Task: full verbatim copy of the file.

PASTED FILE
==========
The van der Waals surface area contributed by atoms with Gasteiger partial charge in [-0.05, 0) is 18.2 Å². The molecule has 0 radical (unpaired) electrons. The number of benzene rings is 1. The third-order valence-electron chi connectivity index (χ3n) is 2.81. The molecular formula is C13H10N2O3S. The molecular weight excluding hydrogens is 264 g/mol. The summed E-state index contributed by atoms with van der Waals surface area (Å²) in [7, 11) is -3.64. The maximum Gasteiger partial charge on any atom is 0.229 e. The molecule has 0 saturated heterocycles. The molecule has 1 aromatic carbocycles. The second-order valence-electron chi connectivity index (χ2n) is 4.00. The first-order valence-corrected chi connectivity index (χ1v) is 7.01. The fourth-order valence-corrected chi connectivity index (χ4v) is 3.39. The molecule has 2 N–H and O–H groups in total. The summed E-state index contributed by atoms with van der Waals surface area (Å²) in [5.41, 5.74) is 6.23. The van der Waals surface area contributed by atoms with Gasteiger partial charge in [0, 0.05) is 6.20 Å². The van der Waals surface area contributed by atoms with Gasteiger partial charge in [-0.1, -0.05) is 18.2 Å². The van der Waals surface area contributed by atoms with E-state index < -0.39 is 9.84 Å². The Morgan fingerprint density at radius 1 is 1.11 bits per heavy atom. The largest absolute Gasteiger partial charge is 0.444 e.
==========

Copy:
The van der Waals surface area contributed by atoms with Gasteiger partial charge in [-0.05, 0) is 18.2 Å². The molecule has 0 radical (unpaired) electrons. The number of benzene rings is 1. The third-order valence-electron chi connectivity index (χ3n) is 2.81. The molecular formula is C13H10N2O3S. The molecular weight excluding hydrogens is 264 g/mol. The summed E-state index contributed by atoms with van der Waals surface area (Å²) in [7, 11) is -3.64. The maximum Gasteiger partial charge on any atom is 0.229 e. The molecule has 0 saturated heterocycles. The molecule has 1 aromatic carbocycles. The second-order valence-electron chi connectivity index (χ2n) is 4.00. The first-order valence-corrected chi connectivity index (χ1v) is 7.01. The fourth-order valence-corrected chi connectivity index (χ4v) is 3.39. The molecule has 2 N–H and O–H groups in total. The summed E-state index contributed by atoms with van der Waals surface area (Å²) in [5.41, 5.74) is 6.23. The van der Waals surface area contributed by atoms with Gasteiger partial charge in [0, 0.05) is 6.20 Å². The van der Waals surface area contributed by atoms with Gasteiger partial charge in [-0.1, -0.05) is 18.2 Å². The van der Waals surface area contributed by atoms with E-state index < -0.39 is 9.84 Å². The Morgan fingerprint density at radius 1 is 1.11 bits per heavy atom. The largest absolute Gasteiger partial charge is 0.444 e.